It just doesn’t get any more moronic than Lisa’s comment. Hey dingleberry – straight guys don’t have to make an announcement. It’s assumed from birth that we’re straight. My mother never told me when I was younger that she hoped I met a nice man and settled down. So everyone naturally assumes that DG is straight, unless he told them otherwise. Which is exactly what he did. Lisa, I award you no points, and may God have mercy on your soul.
Oh no, Leslie is leaving the Facebook discussion!! Someone get her to come back!! DG should obviously go back in the closet because there’s nothing she hates more than when someone breaks down a major social barrier like DG did.
Derrick’s story was tragic before any of this even came out (no pun intended). Just like the NBA’s first gay player Jason Collins, DG has a twin brother. Unlike Jaron Collins, Darryl Gordon didn’t get a basketball scholarship. Ya see, he’s only 5’5″, while Derrick is 6’2″. So while Derrick got a scholarship to attend the prestigious St. Patrick’s of New Jersey, and was high school teammates with NBA All-Star Kyrie Irving, and National Champion Michael Kidd-Glichrist, Darryl was stuck behind in Plainfield where he fell into a life of crime. Derrick was affiliated with gangs before attending St. Patrick’s, but was able to leave that behind. Darryl wasn’t that lucky. Today Darryl sits in a jail cell, serving a five year sentence for attempted murder. Derrick still loves his twin brother, and wears a tattoo that says “MBK” for My Brothers Keeper.
You know what’s cool about this too? I watched every minute of every UMass game this year, and DG is one of my favorite players. He really grew on me this year. Anyone remember the Providence game?
Watching that still gives me chills. DG had his ups and downs as a player this season. He was abysmal at points, and shot free throws worth than Shaq. But the DG floater was simply an unstoppable force of nature this season. You saw it in that Providence game, but when he was aggressive towards the basket and let that ball off his fingertips, you just knew it was going in. In their biggest regular season game of the year, a sellout against #17 St. Louis, DG was masterful.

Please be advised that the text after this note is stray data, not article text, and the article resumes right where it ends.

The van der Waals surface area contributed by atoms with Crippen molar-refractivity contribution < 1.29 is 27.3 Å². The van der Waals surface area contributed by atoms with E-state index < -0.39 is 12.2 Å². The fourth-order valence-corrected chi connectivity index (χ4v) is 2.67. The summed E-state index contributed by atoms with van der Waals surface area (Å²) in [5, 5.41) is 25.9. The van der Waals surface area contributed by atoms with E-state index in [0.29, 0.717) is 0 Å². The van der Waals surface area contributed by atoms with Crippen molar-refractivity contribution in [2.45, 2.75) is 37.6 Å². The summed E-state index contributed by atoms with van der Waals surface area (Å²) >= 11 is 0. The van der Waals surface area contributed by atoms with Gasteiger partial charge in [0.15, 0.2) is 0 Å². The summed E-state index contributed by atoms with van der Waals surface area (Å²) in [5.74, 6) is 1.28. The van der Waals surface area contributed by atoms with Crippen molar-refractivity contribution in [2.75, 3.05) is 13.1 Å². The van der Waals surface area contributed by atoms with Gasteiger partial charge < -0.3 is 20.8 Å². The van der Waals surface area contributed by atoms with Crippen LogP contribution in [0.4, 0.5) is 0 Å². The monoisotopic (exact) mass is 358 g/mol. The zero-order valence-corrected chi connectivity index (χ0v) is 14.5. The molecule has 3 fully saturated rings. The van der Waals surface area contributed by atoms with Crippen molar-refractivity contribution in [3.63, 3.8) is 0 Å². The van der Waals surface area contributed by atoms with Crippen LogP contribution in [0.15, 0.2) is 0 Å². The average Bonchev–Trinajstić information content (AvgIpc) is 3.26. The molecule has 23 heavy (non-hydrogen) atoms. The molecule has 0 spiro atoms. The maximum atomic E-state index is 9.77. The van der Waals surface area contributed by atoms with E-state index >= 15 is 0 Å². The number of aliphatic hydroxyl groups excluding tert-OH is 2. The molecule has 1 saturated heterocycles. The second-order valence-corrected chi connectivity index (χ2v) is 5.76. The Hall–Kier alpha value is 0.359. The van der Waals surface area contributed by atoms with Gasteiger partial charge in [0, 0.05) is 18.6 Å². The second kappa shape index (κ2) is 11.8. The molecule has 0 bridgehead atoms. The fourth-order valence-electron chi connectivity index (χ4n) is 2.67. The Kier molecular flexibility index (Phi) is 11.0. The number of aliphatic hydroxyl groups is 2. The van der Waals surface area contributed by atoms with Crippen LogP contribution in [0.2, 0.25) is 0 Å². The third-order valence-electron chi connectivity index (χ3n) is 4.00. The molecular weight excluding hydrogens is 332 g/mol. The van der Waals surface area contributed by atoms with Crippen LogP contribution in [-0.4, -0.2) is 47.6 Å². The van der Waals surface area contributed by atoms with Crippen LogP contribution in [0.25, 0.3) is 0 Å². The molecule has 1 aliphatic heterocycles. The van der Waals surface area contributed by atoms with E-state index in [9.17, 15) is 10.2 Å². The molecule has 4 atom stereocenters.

The best part about this whole story is that DG completely facialized every possible stereotype about homosexuals. Anyone who watches UMass as much as we do at TurtleBoy Sports can testify that he is the second toughest player on this team, after Chaz Williams of course. He got tossed around more times than I can count, going for rebounds, loose balls, and taking the ball into the lane for an imminent punishment. Dude had balls. This right here was classic DG:
And what about the straight guys? Have you ever seen a softer 6’10” 250 pound player than Cady Lalanne?
I wish our heterosexual players like Lalanne, Raphiael Putney, and Sampson Carter played with half DG’s guts. Turns out that he had nothing to worry about by coming out. His teammates are class acts and have his back, just as the fans do. From the Coach..
to Seth Berger
to Cady Lalanne
and of course Chaz
UMass players have an unbreakable bond, which is why this team was so enjoyable to watch this season.
So I’m obviously real proud of DG if you can’t tell yet. I’m already excited beyond belief at what next year brings the Minutemen. A new leader will emerge for UMass. Will it be Trey Davis? DG? Maxie Esho? Cady? Time will tell. Now that he’s gotten this out of the way, he can focus on what he’s best at – playing basketball. If he can do two things, he can be one of the more dynamic players in the country:
1. Develop a jump shot.
2. Develop a left hand. I didn’t notice this until the tournament game against Tennessee when his open breakaway was swatted. But he had a wide open left handed layup that he passed up on, in favor of using using his right. Because he wan’t able to use his right hand side of his body to protect the basketball, this happened…
I believe in you DG. I believe you can work on your game this summer and come back as an All-Conference player next year. After what you just did, learning how to develop your left hand will be a piece of cake.
Derrick will be the first to tell you that he knows the stereotype of gay men is as that they are soft. However, with his background, gritty play, and brave actions, he has laid those stereotypes to rest once and for all. UMass Nation has your back Derrick. Never forget that.
Feel free to share your thoughts to keep the conversation going.